So, there might be an explanation for all those “Pretty Little Liars” plotholes
Tuesday night is the beginning of the very, very end for Pretty Little Liars. As much as it’s sad and exciting, you can’t be a true Pretty Little Liars fan if you haven’t noticed along the way that some things just *don’t* make any sense sometimes, yet we suspend our belief in the name of getting to the bottom of this whole “who is Uber A” thing. Thanks to Cosmopolitan’s oral history of the show, there’s now a proper explanation for Pretty Little Liars plotholes: they were there on purpose.
It was never supposed to be realistic. Like how there’s no attendance requirements for their school (or dress code, Aria) or the fact that the liars live in Rosewood, Pennsylvania. There is also never any snow, except for one Christmas episode, and it’s eternally cardigan weather. Or the fact that the girls never, ever go to the police because one officer was a bad apple in Season Two.
The Pretty Little Liars cast and crew didn’t care about any of that, it was about creating a suspenseful, beautiful world with well dressed teenagers.
Blame it on Jakub Durkoth, the show’s production designer, who said,
"I created a little box that hung on the wall in the art department. If you asked a logic question, you had to put a dollar in it.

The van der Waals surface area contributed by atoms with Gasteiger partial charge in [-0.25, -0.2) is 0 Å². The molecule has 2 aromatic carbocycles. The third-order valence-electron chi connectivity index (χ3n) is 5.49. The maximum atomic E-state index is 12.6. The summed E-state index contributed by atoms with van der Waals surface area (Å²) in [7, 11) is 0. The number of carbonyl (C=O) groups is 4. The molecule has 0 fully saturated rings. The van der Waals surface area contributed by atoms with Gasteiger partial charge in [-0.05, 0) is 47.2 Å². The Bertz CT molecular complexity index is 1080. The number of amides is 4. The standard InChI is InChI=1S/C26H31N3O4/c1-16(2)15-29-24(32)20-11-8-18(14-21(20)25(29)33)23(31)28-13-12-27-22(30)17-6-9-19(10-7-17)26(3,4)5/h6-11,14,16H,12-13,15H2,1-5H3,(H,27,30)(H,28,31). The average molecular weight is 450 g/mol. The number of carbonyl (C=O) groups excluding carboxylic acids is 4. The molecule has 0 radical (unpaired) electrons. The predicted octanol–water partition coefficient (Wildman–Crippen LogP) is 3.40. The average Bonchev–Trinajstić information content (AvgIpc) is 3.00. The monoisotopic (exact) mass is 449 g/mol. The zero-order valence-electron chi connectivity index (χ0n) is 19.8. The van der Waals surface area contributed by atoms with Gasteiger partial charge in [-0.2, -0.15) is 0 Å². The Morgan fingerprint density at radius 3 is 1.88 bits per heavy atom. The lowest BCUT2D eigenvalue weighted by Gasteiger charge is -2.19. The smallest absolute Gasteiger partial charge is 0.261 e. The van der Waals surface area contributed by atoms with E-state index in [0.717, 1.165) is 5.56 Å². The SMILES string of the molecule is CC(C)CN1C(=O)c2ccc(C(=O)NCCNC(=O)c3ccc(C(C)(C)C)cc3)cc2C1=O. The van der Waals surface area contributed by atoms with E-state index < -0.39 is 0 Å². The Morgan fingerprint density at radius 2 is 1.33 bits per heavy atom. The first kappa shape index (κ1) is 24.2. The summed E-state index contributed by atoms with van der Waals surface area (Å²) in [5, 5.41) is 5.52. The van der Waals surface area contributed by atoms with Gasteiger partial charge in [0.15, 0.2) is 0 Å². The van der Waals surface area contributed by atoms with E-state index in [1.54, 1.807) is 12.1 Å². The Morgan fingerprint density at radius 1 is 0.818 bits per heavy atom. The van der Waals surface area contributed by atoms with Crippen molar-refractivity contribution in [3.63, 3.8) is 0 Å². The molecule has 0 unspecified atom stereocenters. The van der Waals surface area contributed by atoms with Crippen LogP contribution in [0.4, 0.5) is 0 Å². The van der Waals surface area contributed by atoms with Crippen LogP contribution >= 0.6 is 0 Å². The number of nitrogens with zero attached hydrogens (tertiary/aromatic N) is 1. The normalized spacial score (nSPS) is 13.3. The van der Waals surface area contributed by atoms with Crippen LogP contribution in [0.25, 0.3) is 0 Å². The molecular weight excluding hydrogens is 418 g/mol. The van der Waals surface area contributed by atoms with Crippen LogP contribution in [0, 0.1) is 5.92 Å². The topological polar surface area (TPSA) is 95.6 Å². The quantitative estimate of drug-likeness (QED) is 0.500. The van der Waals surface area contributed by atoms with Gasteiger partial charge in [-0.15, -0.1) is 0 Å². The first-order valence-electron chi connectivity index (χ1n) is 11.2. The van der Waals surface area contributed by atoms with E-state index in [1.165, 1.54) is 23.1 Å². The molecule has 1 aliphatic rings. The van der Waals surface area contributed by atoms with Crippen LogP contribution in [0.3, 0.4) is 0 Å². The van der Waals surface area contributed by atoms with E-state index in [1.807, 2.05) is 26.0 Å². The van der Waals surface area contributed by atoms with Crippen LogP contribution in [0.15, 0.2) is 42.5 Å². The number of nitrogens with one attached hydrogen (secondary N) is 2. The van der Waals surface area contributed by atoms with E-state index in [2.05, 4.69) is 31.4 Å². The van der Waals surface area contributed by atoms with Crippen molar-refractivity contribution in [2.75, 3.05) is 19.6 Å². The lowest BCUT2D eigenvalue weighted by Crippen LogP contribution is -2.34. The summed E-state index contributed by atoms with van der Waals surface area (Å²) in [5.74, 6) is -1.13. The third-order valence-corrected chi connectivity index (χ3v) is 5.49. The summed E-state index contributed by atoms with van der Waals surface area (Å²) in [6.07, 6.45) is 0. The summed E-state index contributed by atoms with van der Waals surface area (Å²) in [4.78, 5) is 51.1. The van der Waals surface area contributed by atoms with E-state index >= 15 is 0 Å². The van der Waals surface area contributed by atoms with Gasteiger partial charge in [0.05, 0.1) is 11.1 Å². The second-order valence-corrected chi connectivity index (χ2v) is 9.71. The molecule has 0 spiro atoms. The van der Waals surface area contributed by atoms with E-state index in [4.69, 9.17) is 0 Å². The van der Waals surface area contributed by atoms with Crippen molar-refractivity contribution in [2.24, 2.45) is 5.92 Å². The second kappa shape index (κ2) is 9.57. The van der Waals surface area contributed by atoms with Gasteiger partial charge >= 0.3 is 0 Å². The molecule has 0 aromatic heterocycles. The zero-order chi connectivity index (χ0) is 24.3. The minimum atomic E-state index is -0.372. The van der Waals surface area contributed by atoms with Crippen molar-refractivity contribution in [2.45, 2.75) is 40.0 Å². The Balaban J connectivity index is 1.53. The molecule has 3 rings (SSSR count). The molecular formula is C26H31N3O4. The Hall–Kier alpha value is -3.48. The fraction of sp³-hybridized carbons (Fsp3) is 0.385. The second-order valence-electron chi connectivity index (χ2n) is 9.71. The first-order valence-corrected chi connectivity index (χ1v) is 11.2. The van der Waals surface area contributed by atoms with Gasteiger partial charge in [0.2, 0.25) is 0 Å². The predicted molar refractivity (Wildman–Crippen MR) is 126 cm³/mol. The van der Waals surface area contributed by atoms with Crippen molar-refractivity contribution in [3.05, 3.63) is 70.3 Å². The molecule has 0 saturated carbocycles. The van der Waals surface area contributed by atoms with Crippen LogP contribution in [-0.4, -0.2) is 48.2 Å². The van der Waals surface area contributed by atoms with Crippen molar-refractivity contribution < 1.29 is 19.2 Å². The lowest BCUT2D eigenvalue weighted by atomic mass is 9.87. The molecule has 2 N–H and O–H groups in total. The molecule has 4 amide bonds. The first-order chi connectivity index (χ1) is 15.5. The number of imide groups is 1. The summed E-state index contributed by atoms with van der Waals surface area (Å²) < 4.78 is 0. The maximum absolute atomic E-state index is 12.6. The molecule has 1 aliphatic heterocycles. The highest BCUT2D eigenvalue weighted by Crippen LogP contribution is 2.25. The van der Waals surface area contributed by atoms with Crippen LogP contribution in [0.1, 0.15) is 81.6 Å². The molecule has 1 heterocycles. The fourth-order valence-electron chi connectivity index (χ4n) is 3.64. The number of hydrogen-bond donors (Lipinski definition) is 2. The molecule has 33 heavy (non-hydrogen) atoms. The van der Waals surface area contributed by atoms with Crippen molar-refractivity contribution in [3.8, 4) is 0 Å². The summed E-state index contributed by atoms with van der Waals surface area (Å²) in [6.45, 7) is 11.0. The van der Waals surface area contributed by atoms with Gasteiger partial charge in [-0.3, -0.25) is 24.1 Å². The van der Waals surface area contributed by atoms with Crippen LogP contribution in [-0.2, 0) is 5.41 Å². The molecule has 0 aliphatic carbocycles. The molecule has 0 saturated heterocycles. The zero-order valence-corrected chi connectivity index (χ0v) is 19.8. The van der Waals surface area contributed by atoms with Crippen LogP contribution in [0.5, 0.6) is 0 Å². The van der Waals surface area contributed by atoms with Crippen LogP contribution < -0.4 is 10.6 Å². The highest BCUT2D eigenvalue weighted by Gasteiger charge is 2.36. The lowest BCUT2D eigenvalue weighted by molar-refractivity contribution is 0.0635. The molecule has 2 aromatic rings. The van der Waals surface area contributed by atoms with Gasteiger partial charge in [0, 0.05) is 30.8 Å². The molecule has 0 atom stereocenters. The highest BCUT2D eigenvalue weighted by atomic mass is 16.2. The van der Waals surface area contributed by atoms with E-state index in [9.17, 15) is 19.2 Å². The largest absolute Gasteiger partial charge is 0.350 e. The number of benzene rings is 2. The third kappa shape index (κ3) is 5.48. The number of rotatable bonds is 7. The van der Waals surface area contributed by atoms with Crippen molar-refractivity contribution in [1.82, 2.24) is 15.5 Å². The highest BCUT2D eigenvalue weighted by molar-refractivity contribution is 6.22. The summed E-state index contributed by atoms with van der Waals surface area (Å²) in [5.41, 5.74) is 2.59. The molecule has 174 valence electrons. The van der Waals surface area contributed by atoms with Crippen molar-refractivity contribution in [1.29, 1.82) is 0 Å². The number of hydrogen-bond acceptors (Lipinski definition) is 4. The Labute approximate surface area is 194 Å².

So creative staff had to pay if they wanted things to make sense or, say, give the girls some sneakers instead of heels to run through the woods in. Or notice that Aria and Ezra’s relationship was statutory rape. Yeah, that’s kind of a big one. But the logic jar prevailed.
The cast also talked about that, by the way. Ian Harding, who plays Ezra, said that early on a company dropped its advertising for the show because they didn’t like “the relationship.” And Harding told Marlene King, the showrunner, “No shit, our relationship is illegal!” But it wasn’t about Aria and Ezra! It was about Emily and her girlfriend Maya. Harding joked:
"So I could be seen as a statutory rapist, and people are like, 'I know, but love knows no bounds, as long as there is a penis and a vagina involved.'"
Whatever. Between the great (and sometimes scandalous) relationships, the never-ending suspense, and great clothes, we’ll take some of the unrealistic plotlines. The liars have more than enough to deal with — who needs to add snow to that?